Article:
Custom, minimalistic motorcycles handmade in Austria
By Tobias van Schneider
On DESK, we always enjoy exploring creativity beyond the UX or brand design we're typically surrounded by.
It's here, not within our own field, that we find inspiration. And that's how we discovered Vagabund, a custom motorcycle shop based in Graz, Austria (which happens to be my hometown).
We decided to talk to Paul Brauchart, one half of the two-man Vagabund team, about building a brand that's more than "just a motorcycle shop," and just what "form follows function" means for beautiful, minimalistic bike designs.
Vagabund’s tagline is “We‘re not reinventing the wheel, but we‘re rethinking it.” How are you rethinking it? What are some of the dreams or requests you (and your customers) have that traditional motorcycles or the existing market weren’t fulfilling?
To us, Vagabund is more than just a motorcycle garage. This is where we started five years ago but now we’re growing into a larger brand that is seeking to diversify. We are getting some awesome companies that want to collaborate with us and we’re very excited for what the future holds.
When it comes to designing the bikes, we usually try to get rid of all the unnecessary stuff and integrate everything as minimalistically as possible. We’re currently working on a fantastic motorcycle which includes a ton of handmade aluminium bodywork. Our main goal for the future is producing motorcycles that are artistic pieces, yet still totally functional and street legal.
Do you mostly modify existing builds or are you designing and building some bikes from scratch?
Normally we work with pre-existing bikes as EU regulations can be problematic. For us it's not worth building a whole brand new suspension, frame or engine. However, once the bikes are stripped to their bare skeleton we recreate all the other parts from scratch.
I suspect people who do what you do have made a life of tinkering, making, following their curiosity. How do you get into motorcycle design? Did you do some sort of design or engineering before this, or did you just find yourself here?
I studied information design and Philipp Rabl, my partner, studied mechanical engineering. We both grew up constantly around motorcycles and were always building things. I met Philipp while we were both studying and working as test drivers.
What is Vagabund’s design philosophy? I’ve seen “simplicity” and “form follows function” mentioned in your marketing, but motorcycles seem anything but simple and your motorcycle designs are beautifully detailed.
Thank you, that’s kind! Simplicity is definitely what we strive for. While motorcycles are complex, we're trying to design as simply as possible and still maintain functionality and legality. It’s a huge challenge designing around existing bikes, we need to watch legislation and still try to achieve our minimalist aims. This is a challenge we love; it's not good enough if it looks nice, it´s still a vehicle which must be roadworthy.
Can you give us a behind the scenes look at your work? How many people are on your team, who does what and how does a typical customization process go? How do we work with you as a customer to get our dream Vagabund bike?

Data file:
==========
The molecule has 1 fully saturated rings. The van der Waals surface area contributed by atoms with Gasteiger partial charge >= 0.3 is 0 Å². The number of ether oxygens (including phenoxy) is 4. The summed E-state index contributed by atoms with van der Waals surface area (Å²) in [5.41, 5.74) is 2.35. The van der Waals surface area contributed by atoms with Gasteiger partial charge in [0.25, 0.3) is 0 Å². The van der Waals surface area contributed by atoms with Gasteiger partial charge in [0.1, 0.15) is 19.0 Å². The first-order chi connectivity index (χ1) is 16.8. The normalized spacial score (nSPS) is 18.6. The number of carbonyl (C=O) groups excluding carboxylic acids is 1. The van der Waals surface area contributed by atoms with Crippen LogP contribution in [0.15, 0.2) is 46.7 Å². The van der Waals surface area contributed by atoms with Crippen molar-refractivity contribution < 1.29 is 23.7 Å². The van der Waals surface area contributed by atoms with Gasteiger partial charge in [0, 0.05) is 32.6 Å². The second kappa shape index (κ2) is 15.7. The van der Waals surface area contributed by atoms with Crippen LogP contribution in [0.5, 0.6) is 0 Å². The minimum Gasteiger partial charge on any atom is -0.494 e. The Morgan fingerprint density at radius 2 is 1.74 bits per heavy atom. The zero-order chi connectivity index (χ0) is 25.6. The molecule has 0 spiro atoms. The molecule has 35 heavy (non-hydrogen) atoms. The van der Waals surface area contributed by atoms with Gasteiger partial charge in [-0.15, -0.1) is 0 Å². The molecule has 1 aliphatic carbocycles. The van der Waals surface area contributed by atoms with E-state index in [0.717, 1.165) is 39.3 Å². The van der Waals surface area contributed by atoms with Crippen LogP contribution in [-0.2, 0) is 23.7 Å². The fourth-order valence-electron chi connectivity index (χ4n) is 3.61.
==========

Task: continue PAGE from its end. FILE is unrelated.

We are a two-man-show; I mainly do the design, marketing, graphics and conceptual stuff. And Phillip mainly does the engineering elements like CAD, welding, electronics and the mechanical stuff. However, we work closely together and our work often overlaps; I’m always in the workshop and Philip often designs too.
Typically when new customers contact us they have seen a previous Vagabund motorcycle that they admire, and we use this as a basis to craft them their own original piece. We try to create a whole experience around our customers getting a Vagabund motorcycle.
A big part of riding a motorcycle for many people, at least in the United States, is the culture and community. What is the community like in Austria? Do you aim to influence or change it in any specific ways?
I do think that the “community” feeling is much bigger in the States, and we aren't as much into this motorcycle scene. But there is a big motorcycle culture here, especially since we have fun roads to drive on through the countryside.
We aim to bring back some value to the field of custom motorcycles, and therefore mostly build limited stuff. We’ve chosen the longer path but a consistent one. We are trying to build a brand that develops cool products, and if we can influence the community in any way it would be awesome.
In the States (at least in the cities), bicycle sales have surged during the pandemic, and it looks like motorcycle sales are booming too. How has the pandemic affected your work, either positively or negatively?
We’ve been very fortunate during the pandemic and thankfully haven’t been affected too badly. We’ve managed it well and are grateful that our customers are still with us.
You’re already shipping worldwide. Where do you go from here? What’s the roadmap for Vagabund?
Jokes aside, we’ve also got some really exciting projects outside of the motorcycle realm. We’ve had our own clothing for a while now, and are currently collaborating with other companies on some cars, bicycles and other cool things.
We’re now thankfully reaching a stage where other companies would like to identify with our brand and image, and that's really crazy because we just started building motorcycles in a small parental basement workshop around five years ago. We definitely won't limit ourselves in what we're doing and creating.